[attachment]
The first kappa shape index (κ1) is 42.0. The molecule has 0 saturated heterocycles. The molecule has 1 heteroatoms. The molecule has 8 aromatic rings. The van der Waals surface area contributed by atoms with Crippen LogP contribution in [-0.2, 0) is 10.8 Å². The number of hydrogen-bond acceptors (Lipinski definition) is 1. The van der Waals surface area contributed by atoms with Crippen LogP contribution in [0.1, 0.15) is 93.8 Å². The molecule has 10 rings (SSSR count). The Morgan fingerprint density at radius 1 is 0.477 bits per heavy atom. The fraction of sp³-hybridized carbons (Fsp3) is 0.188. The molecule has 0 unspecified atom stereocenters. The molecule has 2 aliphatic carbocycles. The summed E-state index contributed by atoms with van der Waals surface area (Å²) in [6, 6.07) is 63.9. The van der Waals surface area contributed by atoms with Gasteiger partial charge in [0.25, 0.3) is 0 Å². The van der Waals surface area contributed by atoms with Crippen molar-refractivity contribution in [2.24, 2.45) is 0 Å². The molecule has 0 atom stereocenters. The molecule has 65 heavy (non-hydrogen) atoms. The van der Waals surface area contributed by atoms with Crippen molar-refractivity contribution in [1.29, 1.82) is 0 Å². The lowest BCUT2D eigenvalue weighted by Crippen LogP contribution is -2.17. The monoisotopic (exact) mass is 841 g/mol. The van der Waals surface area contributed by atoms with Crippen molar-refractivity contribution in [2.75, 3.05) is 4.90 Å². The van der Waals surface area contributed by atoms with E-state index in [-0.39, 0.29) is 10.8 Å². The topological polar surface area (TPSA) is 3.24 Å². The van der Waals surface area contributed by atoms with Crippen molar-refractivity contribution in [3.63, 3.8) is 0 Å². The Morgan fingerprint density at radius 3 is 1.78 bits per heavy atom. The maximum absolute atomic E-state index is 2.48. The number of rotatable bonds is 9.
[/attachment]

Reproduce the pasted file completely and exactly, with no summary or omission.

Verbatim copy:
The first kappa shape index (κ1) is 42.0. The molecule has 0 saturated heterocycles. The molecule has 1 heteroatoms. The molecule has 8 aromatic rings. The van der Waals surface area contributed by atoms with Crippen LogP contribution in [-0.2, 0) is 10.8 Å². The number of hydrogen-bond acceptors (Lipinski definition) is 1. The van der Waals surface area contributed by atoms with Crippen LogP contribution in [0.1, 0.15) is 93.8 Å². The molecule has 10 rings (SSSR count). The Morgan fingerprint density at radius 1 is 0.477 bits per heavy atom. The fraction of sp³-hybridized carbons (Fsp3) is 0.188. The molecule has 0 unspecified atom stereocenters. The molecule has 2 aliphatic carbocycles. The summed E-state index contributed by atoms with van der Waals surface area (Å²) in [6, 6.07) is 63.9. The van der Waals surface area contributed by atoms with Gasteiger partial charge in [0.25, 0.3) is 0 Å². The van der Waals surface area contributed by atoms with Crippen molar-refractivity contribution in [2.24, 2.45) is 0 Å². The molecule has 0 atom stereocenters. The molecule has 65 heavy (non-hydrogen) atoms. The van der Waals surface area contributed by atoms with Crippen molar-refractivity contribution in [1.29, 1.82) is 0 Å². The lowest BCUT2D eigenvalue weighted by Crippen LogP contribution is -2.17. The monoisotopic (exact) mass is 841 g/mol. The van der Waals surface area contributed by atoms with Crippen molar-refractivity contribution in [2.75, 3.05) is 4.90 Å². The van der Waals surface area contributed by atoms with E-state index in [-0.39, 0.29) is 10.8 Å². The topological polar surface area (TPSA) is 3.24 Å². The van der Waals surface area contributed by atoms with Crippen molar-refractivity contribution in [3.63, 3.8) is 0 Å². The Morgan fingerprint density at radius 3 is 1.78 bits per heavy atom. The maximum absolute atomic E-state index is 2.48. The number of rotatable bonds is 9.